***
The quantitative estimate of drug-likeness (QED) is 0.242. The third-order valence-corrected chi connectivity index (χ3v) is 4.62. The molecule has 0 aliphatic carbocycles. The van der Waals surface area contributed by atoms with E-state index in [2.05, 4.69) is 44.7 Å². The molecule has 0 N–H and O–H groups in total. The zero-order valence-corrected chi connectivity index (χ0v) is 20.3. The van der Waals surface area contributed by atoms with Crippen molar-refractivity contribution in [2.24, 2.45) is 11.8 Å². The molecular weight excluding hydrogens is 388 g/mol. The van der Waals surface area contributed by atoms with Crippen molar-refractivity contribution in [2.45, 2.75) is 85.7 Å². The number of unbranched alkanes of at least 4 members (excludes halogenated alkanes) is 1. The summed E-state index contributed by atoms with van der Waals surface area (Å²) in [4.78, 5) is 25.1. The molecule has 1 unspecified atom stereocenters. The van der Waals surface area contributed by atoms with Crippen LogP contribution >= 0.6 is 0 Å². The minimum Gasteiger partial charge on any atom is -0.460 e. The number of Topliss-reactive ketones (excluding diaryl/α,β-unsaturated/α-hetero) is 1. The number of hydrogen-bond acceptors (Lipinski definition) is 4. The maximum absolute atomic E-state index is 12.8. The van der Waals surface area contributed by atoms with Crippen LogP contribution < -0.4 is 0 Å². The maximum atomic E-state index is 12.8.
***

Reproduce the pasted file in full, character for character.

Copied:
The quantitative estimate of drug-likeness (QED) is 0.242. The third-order valence-corrected chi connectivity index (χ3v) is 4.62. The molecule has 0 aliphatic carbocycles. The van der Waals surface area contributed by atoms with E-state index in [2.05, 4.69) is 44.7 Å². The molecule has 0 N–H and O–H groups in total. The zero-order valence-corrected chi connectivity index (χ0v) is 20.3. The van der Waals surface area contributed by atoms with Crippen molar-refractivity contribution in [2.24, 2.45) is 11.8 Å². The molecular weight excluding hydrogens is 388 g/mol. The van der Waals surface area contributed by atoms with Crippen molar-refractivity contribution in [2.45, 2.75) is 85.7 Å². The number of unbranched alkanes of at least 4 members (excludes halogenated alkanes) is 1. The summed E-state index contributed by atoms with van der Waals surface area (Å²) in [4.78, 5) is 25.1. The molecule has 1 unspecified atom stereocenters. The van der Waals surface area contributed by atoms with Crippen LogP contribution >= 0.6 is 0 Å². The minimum Gasteiger partial charge on any atom is -0.460 e. The number of Topliss-reactive ketones (excluding diaryl/α,β-unsaturated/α-hetero) is 1. The number of hydrogen-bond acceptors (Lipinski definition) is 4. The maximum absolute atomic E-state index is 12.8. The van der Waals surface area contributed by atoms with Crippen LogP contribution < -0.4 is 0 Å². The maximum atomic E-state index is 12.8.